Consultation on schools' fate

FUTURE: Education Minister John Gardner (left) and Education Department Whyalla Director Carol Williams at the site of the new $100 million high school.
FUTURE: Education Minister John Gardner (left) and Education Department Whyalla Director Carol Williams at the site of the new $100 million high school.

Education Minister John Gardner says the state government will engage with the community about the fate of the three current high schools in Whyalla ahead of the opening of a new $100 million high school.

Mr Gardner was in the steel city today to attend the opening of two new Science Technology Engineering and Maths centres at Nicolson Avenue Primary School and Whyalla Town Primary School.

The Year 7-12 school is scheduled to commence Term 1 in 2022, giving the state government a three-year window to decide what will become of Edward John Eyre High School Stuart High School and Whyalla High School.

Mr Gardner said the government didn't want to see the sites be left 'derelict or vacant', but rather have them put to good use.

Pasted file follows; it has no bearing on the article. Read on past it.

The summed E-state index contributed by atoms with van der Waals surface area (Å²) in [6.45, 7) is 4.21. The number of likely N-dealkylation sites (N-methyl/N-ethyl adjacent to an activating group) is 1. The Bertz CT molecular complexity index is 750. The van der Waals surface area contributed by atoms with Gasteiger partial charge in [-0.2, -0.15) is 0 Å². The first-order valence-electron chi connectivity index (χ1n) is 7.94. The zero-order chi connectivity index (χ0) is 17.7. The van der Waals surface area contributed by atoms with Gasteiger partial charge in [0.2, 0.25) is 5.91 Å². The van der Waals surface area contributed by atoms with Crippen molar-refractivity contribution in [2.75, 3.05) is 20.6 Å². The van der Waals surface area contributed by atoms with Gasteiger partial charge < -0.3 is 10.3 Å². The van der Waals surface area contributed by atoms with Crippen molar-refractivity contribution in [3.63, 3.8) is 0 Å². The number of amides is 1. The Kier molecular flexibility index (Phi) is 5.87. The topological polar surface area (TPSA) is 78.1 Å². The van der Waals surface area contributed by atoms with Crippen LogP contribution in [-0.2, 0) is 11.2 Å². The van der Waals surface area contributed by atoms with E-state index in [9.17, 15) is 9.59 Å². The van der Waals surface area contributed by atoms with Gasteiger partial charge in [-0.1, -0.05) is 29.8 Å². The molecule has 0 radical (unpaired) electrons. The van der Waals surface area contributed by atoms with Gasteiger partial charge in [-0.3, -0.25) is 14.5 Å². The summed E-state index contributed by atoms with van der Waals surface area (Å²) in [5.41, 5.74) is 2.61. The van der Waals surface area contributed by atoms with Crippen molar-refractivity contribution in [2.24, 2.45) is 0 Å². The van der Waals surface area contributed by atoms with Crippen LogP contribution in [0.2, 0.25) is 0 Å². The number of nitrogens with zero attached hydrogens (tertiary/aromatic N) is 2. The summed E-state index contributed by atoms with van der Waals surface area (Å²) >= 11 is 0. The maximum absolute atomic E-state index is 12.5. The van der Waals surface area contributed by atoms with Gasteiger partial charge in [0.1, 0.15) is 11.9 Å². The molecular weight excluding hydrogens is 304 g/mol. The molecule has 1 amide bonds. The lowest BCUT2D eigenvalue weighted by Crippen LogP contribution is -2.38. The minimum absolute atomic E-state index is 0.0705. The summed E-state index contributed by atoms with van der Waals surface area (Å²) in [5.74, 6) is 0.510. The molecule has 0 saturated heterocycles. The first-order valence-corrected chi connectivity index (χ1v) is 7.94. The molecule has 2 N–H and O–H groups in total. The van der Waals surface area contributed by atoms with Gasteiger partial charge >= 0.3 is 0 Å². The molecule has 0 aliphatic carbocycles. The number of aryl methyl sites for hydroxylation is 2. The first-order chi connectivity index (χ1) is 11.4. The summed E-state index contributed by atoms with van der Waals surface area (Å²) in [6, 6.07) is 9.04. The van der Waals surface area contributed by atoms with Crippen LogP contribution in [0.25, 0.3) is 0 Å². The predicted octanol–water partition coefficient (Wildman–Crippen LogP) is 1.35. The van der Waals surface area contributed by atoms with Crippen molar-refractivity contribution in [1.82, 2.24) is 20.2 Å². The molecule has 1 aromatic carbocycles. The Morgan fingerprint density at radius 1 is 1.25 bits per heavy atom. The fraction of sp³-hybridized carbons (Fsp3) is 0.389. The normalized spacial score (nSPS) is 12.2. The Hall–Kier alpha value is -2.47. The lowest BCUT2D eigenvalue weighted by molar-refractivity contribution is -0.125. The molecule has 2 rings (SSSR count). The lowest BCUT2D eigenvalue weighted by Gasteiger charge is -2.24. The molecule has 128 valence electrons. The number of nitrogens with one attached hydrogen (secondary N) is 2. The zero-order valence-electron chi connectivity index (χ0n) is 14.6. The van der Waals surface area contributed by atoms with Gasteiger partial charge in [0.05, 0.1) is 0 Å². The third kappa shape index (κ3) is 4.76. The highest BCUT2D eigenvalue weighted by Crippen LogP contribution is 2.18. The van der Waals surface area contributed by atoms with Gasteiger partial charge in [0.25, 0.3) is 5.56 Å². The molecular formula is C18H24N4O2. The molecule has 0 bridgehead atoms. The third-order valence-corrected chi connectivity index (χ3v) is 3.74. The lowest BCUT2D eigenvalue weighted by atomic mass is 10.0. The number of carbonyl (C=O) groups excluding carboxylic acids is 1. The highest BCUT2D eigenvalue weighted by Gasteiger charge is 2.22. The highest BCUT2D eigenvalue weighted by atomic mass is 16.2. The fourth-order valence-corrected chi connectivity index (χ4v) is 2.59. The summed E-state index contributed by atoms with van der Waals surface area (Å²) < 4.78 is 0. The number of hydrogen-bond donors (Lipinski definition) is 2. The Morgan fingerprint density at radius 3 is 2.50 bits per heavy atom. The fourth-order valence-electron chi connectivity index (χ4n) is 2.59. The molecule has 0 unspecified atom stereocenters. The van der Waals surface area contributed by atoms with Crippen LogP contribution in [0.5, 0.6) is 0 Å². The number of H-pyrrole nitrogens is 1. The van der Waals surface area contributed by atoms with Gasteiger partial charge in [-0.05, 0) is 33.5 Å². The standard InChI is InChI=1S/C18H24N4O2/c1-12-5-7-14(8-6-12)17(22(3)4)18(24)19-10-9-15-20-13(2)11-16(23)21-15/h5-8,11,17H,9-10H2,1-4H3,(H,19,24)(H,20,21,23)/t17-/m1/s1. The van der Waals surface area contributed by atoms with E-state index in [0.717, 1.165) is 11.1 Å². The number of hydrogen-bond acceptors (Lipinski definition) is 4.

"We want to put them to use in a way that will realise value for taxpayers but also benefit the community," he said.

"There's a lot of discussion still to have about what might be seen on those sites. I know the Whyalla City Council has a number of ideas already and I commend them for that.

"We will be having those discussions in the coming years."

The architects of the new school, Cox Architecture and Thomson Rossi, previously told the Whyalla News that the new school would be a modern facility featuring state of the art technology.

Minister Gardner said technology in classrooms would be a key feature of the school.

"Digital technology being available in classrooms is pretty critical...having the facilities that are designed with a modern curriculum in mind is very different, it's like stepping into a new world," he said.

"In 2022 that opportunity will be available for these kids in Whyalla."

Responding to the concerns about the potential for increased bullying at the new high school, Mr Gardner said the wellbeing of students would be 'front and centre' in the minds of support staff come Term 1.

"A school of this size is a larger one than we've had in Whyalla but there are schools larger than this throughout South Australia, and I'm very confident we'll be able to see outstanding results while also looking after students' wellbeing."